Endless Question

As I sit here avoiding the work I have to do on an illustration for a graphic novel I am working on, I try to figure out why I am so afraid of starting it. I have such confidence in other areas of my work and my life, but not this. Drawing terrifies me. As I grapple with “why,” my thoughts turn toward a question that came up in one of my illustration classes and again in a life studio class while I was in college.

What is the difference between a work of art and an illustration? When I was young, I argued that there was no difference. My fellow students disagreed with me. They were of the mind that there were two camps: those that were artists and therefore creators, and the others, those that were mere renderers.  

The argument was that an artist portrays the soul while an illustrator merely depicts what is seen.

I always took offense to this. At the time, I was preparing to become a scientific illustrator, eventually focusing on botanical illustration. When I studied a plant, was I less of an artist because I strove to capture the reality of it instead of its essence? Or did I capture both with my intense scrutiny of its architecture?

What is architecture? Everything in this three-dimensional world is built with arranged atoms, electro-magnetic force, and desire to hold a shape, the tao of becoming, if you will. Eventually, energy dissipates, chaos wins, and the physical form dissolves. However, for that moment in time when all is organized and held together in perfect order, a miracle has transpired – in the case of my study, a plant shimmers in Light. At this point, it does indeed appear that Life is the artist, and I, the mere observer of its architecture.

However, what happens the moment a person captures that plant by pencil, ink, paint, three-dimensional or soft media, or even film? Is this a mere portrait of its architecture? Do we call it illustration or art? What if that plant is captured in the agony of dissolution as chaos overwhelms it? Is this then art because of a possible emotional component, or is it still mere illustration? If not art, what is the additional ingredient that makes it more than “mere.”

In my opinion, anyone who attempts to communicate by form or picture creates art. By the very act of attempting, that extra “something” occurs. The renderer adds Self in the act of observing and recording. No one can negate this factor.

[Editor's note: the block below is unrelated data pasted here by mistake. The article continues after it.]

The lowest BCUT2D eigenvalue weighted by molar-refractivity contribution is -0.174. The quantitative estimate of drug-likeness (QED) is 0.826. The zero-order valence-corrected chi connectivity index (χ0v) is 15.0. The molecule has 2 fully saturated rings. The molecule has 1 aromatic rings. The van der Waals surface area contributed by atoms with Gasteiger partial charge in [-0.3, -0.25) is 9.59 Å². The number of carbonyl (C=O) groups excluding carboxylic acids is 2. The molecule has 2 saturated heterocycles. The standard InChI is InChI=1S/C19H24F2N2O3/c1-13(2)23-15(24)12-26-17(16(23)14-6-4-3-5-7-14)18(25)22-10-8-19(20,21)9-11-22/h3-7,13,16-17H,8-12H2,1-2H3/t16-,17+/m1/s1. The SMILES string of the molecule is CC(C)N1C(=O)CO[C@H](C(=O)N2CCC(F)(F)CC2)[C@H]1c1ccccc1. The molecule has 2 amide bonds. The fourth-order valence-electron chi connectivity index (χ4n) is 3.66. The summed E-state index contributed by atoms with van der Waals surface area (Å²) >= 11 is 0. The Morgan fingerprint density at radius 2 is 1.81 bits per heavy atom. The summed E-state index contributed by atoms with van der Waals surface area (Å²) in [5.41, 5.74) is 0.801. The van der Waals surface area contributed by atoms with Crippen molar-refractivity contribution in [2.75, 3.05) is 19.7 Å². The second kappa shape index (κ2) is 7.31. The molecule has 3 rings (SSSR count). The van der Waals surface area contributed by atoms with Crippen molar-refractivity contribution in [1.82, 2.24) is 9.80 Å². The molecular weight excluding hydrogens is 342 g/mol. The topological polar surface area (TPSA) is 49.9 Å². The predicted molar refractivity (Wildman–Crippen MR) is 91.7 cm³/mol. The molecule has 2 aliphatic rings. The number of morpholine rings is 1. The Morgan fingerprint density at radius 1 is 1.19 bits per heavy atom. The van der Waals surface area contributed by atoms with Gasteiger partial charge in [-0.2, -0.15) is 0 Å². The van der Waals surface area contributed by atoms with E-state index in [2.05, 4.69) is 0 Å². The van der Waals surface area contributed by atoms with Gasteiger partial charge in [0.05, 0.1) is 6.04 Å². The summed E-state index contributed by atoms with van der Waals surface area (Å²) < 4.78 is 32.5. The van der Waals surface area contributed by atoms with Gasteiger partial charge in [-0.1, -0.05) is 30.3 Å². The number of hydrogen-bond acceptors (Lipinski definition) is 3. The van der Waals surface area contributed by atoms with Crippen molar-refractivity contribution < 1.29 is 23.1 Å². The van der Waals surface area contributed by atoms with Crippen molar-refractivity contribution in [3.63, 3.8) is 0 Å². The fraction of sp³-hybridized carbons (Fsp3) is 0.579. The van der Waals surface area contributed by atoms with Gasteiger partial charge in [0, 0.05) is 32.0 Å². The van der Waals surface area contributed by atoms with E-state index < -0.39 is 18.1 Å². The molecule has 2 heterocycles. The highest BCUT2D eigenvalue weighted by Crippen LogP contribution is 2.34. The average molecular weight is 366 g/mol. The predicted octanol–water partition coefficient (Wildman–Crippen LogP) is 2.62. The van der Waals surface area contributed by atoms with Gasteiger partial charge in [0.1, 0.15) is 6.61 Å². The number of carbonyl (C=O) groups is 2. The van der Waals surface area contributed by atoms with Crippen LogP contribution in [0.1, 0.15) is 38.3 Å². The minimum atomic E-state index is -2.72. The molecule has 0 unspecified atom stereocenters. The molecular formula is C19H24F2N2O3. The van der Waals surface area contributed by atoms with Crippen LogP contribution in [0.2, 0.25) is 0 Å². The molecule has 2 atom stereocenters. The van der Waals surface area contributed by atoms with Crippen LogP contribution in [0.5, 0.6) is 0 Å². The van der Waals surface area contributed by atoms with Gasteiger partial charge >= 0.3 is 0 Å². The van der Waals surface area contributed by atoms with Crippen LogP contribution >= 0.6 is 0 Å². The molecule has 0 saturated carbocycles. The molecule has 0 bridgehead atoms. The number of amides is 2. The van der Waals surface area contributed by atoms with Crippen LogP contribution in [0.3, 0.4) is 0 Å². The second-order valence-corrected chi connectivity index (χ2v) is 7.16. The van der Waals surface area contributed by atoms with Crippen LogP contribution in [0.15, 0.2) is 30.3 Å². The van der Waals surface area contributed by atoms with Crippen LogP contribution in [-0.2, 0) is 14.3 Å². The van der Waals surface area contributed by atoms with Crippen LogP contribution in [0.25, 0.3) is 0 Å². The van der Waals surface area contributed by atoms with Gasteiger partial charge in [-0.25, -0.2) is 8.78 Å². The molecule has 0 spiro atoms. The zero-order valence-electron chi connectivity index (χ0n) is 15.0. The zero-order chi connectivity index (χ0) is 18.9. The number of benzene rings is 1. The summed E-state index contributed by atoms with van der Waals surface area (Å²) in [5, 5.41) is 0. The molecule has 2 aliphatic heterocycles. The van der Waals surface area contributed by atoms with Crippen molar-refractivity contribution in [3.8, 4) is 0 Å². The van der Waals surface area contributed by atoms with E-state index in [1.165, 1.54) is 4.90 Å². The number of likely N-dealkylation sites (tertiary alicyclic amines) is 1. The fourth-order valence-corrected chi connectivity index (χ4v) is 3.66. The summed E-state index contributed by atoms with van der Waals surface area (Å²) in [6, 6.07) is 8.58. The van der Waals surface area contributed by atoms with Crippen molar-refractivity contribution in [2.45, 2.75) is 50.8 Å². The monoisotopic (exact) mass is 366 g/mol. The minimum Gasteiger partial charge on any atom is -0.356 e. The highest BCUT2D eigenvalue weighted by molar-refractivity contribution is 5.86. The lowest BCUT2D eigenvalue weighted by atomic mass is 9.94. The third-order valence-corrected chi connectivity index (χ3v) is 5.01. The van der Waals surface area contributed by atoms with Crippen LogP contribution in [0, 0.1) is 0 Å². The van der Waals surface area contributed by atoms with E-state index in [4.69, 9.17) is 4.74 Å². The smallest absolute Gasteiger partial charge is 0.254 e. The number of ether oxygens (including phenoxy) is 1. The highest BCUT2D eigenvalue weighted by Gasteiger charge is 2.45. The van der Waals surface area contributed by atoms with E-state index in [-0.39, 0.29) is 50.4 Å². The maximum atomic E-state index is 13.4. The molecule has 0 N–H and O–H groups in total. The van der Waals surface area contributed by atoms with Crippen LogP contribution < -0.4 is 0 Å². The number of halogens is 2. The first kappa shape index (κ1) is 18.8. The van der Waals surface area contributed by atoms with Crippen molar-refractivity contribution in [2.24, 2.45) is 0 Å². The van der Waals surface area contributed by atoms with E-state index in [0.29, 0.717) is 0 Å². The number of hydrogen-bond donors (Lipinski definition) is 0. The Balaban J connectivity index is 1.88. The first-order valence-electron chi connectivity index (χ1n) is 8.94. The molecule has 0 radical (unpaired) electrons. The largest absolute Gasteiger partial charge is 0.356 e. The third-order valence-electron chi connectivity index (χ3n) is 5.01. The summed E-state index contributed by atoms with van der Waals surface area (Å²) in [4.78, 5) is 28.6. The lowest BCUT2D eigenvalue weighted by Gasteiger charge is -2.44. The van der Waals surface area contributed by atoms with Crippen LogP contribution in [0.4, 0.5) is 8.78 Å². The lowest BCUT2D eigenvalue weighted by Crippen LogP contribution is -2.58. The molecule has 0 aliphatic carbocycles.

Is every attempt to intentionally render order to be considered art? I found strength for this conviction decades after attending college for the first time, when I re-enrolled to work with clay. In class, the age-old argument was still taking place. What is the difference between a potter and a sculptor? One is utilitarian; the other creates. Really? The professor was lovely, stating that even though one threw a pot that conformed to size, shape, and utility, no two could ever be alike because each potter put his or her hands on the object, thereby changing it and making it uniquely precious.

Her words struck me.

The truth is: There is no difference. The instant a person picks up a lump of clay and squishes it into his or her hand, the mille-second a thought forms as to what that lump of clay will become, creation takes place. The holder of the clay ceases to be merely human and instead becomes creator, transferring essence from Self to object, thereby creating art.

It is the same with everything we do. When clothing is folded with care into a converted shape to accommodate placement into a drawer in such a manner that it won’t lose texture, art has taken place. When dishes are lovingly stacked in a rack to dry in an order specific to the person stacking them, art has taken place. When a shovel is shoved into the ground with the intent of the shoveler’s vision of change upon Earth, art has taken place. When (insert an activity, any activity) is done with intent, art has taken place.

Finally, when an illustrator puts pen to paper and creates an image where there was none – art is created. The question “what is the difference between art and illustration?” is ridiculous, because there is no difference.

I suppose professors will continue to allow the argument to zing around their classrooms, lovingly aware that each artist has to form a conclusion for him or herself.

Right now, it is time for me to stop worrying whether or not these illustrations are “art enough” and just become the artist that I am. 

It’s time to draw.

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